HALLOWELL — If you’ve ever been to an Old Hallowell Day event, “serious” probably isn’t the word you’d use to describe it.

“I think everyone here is serious about celebrating our 250th anniversary,” Mayor Charlotte Warren said. “We really wanted to host the biggest party in central Maine.”

And it was a bit more serious. While the day’s main event, the morning parade down Water Street, kept standards such as dance exhibitions, lively musicians and stumping politicians, it had a more unified theme than usual: appreciation of history.

Past winners of Hallowell’s annual Citizen of the Year award rode a trolley in the procession, and balloons were released skyward bearing names of past award winners who have died. Later, Revolutionary War re-enactors invaded the grounds of the Vaughan Homestead, off Litchfield Road.

The Row House preservation organization hauled the Old Thunder Jug, an 1800s-era cannon it recently restored. Members of the Apostolic Church in Augusta sang songs under a covered wagon-like float, dressed like pioneers.

The planning started about a year ago, when the Old Hallowell Day Committee and the 250th Anniversary Committee started coordinating in hope of making this year’s celebration bigger than normal.

Susan MacPherson, the Old Hallowell Day Committee’s executive director, said early in the day they might have achieved that goal.

She said 199 people pre-registered for the 5-kilometer morning road race — the most ever — and parade entries were close to, but slightly up from the amount last year.

“We really wanted to keep it under an hour,” she said of the parade. “Past that, people really lose interest.”

A list distributed before the parade showed 70 entries, and the parade ran about 15 minutes over the hour.

By most accounts, crowds were up as well. Police Chief Eric Nason said before the parade that the number of people downtown in the morning was a bit higher than normal.

“We came down in the mayor’s car and there were so many people,” Warren said. “So many familiar faces and so many new faces.”

Also, the annual pie contest was replaced by a cake contest, in accordance with the birthday theme. MacPherson said there were more cakes entered than pies last year.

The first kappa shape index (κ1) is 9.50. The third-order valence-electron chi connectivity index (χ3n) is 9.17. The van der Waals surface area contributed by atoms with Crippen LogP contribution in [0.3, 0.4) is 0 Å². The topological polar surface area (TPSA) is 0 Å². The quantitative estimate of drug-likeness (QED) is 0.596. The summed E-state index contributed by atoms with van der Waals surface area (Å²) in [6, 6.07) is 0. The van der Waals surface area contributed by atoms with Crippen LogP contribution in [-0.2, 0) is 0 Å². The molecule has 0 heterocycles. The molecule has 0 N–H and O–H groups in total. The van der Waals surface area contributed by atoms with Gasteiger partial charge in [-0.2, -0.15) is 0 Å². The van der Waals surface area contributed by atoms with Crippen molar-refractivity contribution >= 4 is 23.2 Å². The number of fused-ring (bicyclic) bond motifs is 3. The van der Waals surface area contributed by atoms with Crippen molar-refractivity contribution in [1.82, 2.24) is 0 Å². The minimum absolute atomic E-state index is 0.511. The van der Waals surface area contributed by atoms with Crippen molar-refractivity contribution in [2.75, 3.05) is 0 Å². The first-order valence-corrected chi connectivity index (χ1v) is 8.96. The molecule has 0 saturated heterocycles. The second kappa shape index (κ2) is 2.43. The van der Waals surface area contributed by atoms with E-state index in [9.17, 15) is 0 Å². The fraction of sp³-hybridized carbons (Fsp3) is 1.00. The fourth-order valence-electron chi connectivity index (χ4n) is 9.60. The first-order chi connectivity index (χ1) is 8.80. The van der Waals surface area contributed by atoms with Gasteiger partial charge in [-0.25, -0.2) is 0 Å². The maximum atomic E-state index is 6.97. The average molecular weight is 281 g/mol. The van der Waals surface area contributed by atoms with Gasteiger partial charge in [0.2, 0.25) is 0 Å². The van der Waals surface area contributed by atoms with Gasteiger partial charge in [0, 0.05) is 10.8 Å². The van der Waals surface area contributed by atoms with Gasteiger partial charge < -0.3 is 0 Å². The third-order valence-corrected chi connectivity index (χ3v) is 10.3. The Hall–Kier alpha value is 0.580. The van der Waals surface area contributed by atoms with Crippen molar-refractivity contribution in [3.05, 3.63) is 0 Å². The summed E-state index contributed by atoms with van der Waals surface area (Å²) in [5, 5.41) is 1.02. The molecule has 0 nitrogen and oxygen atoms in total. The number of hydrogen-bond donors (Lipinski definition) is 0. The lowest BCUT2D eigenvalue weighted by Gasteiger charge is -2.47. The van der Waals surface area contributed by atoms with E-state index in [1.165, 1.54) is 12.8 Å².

Matt Scease had one of the city’s best jobs of the day: judging about 30 cakes in four categories, laid out on tables outside Slates Bakery. The four judges ate slivers of cake from small cups as onlookers milled about, waiting for judging to cease and the cakes to be sold off.

“Small breakfast, no candy at the parade,” Scease said of his preparation routine. “I’m drinking a little water to cleanse the palate.”

There was one big cake in the parade too — a 12-foot-high, green birthday-cake float entered by zany NoHa, the group composed mostly of residents from Pleasant and Page streets in the city’s north end, near the Augusta line.

The float had a door with a ladder leading up to a lookout, where Alan Stearns, functioning as the cake’s candle, emceed for the parade’s length.

The group let a reporter inside after the parade, and it took a hot wriggle through a trap door and a claustrophobic climb to reach the top inside the structure, built of wood atop a trailer.

“We had the trailer, so we had to build the cake to fit,” said Christy Cross, of Pleasant Street, whose son built the structure. “If we had to pay the builder, we wouldn’t be able to do it.”

She said it took a while to build, but she kept the exact amount of time a secret.

The ambition shouldn’t have been a shock. The NoHa group is a perennial parade award-winner. This year was no different — they took home the Grand Marshal’s Award for best overall float and were called most original by judges as well.

“It got a little bigger than expected,” Cross said.

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